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Images of Active Enlightenment, from Africa to Asia

From left to right, view of Statue of Gudea (59.2) and Seated Chief (Mwanangana) Playing Sanza (1988.157) as installed in the Galleries for Ancient Near Eastern Art (Gallery 403)

On Wednesday December 1st, 2021, a new guest was welcomed to the center of Gallery 403, on the second floor of the Museum in the galleries for Ancient Near Eastern Art. The nineteenth-century sculpture of a Chokwe chief, or Mwanangana, from Central Africa (1988.157) has been placed next to the ancient stone statue of Gudea (59.2), ruler of the city-state of Lagash in present-day southern Iraq. On an immediate level, the polished dark surfaces of the two sculptures serve to connect them, although the Chokwe sculpture is not of stone but of wood, a material that largely does not survive from ancient Iraq.

Despite their differences, both works share the desire of powerful figures to be remembered in the form of an idealized image. Both sculptures concentrate attention on certain key features in order to emphasize the ruler’s strength and wisdom, creating representations that were meant to manifest the physical presence of an ideal ruler rather than serve as a portrait in the western sense.

Seated Chief (Mwanangana) Playing Sanza, Rogers Fund, 1988 (1988.157)

This pairing, intended to represent “Active Enlightenment,” is one of the first in a series of satellite installations to complement the exhibition The African Origin of Civilization which opened on December 14th, 2021 in Gallery 136 on the Museum’s first floor. In this exhibition, striking works from the African art collection are paired with companion objects from the ancient Egyptian collection while the Michael C. Rockefeller Wing is closed for renovation. More pairings are currently displayed in the permanent galleries of the departments of Greek and Roman Art (Gallery 154), Medieval Art (Gallery 304), Islamic Art (Galleries 455, 457), European Paintings (Gallery 601), The American Wing (Gallery 753) and, The Robert Lehman Collection (Galleries 957, 964).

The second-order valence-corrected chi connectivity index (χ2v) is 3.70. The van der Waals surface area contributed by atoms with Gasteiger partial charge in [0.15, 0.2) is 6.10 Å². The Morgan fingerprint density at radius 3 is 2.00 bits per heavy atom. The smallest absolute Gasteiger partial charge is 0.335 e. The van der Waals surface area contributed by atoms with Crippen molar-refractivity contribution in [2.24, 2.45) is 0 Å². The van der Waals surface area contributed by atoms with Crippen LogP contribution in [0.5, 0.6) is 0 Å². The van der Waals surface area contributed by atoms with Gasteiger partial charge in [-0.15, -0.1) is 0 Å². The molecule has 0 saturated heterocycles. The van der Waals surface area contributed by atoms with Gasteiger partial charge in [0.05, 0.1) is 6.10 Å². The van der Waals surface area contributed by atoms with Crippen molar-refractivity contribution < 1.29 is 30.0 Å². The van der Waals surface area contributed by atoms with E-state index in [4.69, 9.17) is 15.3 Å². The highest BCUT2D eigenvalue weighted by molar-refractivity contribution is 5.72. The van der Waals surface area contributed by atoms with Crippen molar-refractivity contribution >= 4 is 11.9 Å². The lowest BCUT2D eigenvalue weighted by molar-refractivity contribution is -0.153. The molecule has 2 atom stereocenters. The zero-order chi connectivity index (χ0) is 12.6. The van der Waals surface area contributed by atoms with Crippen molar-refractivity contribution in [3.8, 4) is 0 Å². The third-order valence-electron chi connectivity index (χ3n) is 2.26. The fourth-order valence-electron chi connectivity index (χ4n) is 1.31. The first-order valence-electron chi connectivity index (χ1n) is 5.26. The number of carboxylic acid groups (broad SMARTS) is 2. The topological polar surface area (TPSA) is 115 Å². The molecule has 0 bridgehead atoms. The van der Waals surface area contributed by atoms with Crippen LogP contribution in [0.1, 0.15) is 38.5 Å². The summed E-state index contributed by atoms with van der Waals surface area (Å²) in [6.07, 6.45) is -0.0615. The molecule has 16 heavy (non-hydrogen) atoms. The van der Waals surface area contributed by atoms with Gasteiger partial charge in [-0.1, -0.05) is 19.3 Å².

Detail of Statue of Gudea (59.2), showing cuneiform inscription that reads in part: “Gudea, the man who built the temple, may his life be long".

Detail of Statue of Gudea (59.2), showing cuneiform inscription that reads in part: “Gudea, the man who built the temple, may his life be long.”

This installation was a great opportunity to review the information about the sculptures that appears on gallery labels. To honor the intentions of those who made it, the statue of Gudea has also been identified on the label by its original name, which is carved on the sculpture’s robe, in the cuneiform script used to write the Sumerian language: “Gudea, the man who built the temple, may his life be long.” Contained within the form of the sculpture’s name is its purpose, the preservation of Gudea’s name and memory across time. Four thousand years later, the statue has succeeded in that purpose, albeit in ways Gudea could not have envisaged. 

Writing a new label was also an opportunity to give a summary of the ownership history of the sculpture. Most of the time, little information is provided about the provenance of the artworks on display in the permanent galleries. While space constraints on gallery didactics limit how much information can be given, the full sequence of provenance or ownership history is posted on The Met’s Collection Online section of its website. This statue of Gudea appeared on the art market in the 1930s but was probably found at Tello (ancient Girsu) before then, along with other sculptures, such as the Statue of Ur-Ningirsu, son of Gudea (47.100.86). The seated figure of Gudea was offered for sale to the Museum in 1934 by the Parisian dealer Feuardent Frères but was declined. The statue was finally purchased in 1959 from the dealer Elias S. David. Research on provenance is an ongoing and integral part of the Department of Ancient Near Eastern Art’s work. Other recent installations, in Gallery 400 and Gallery 402, have also included ownership history information on their labels.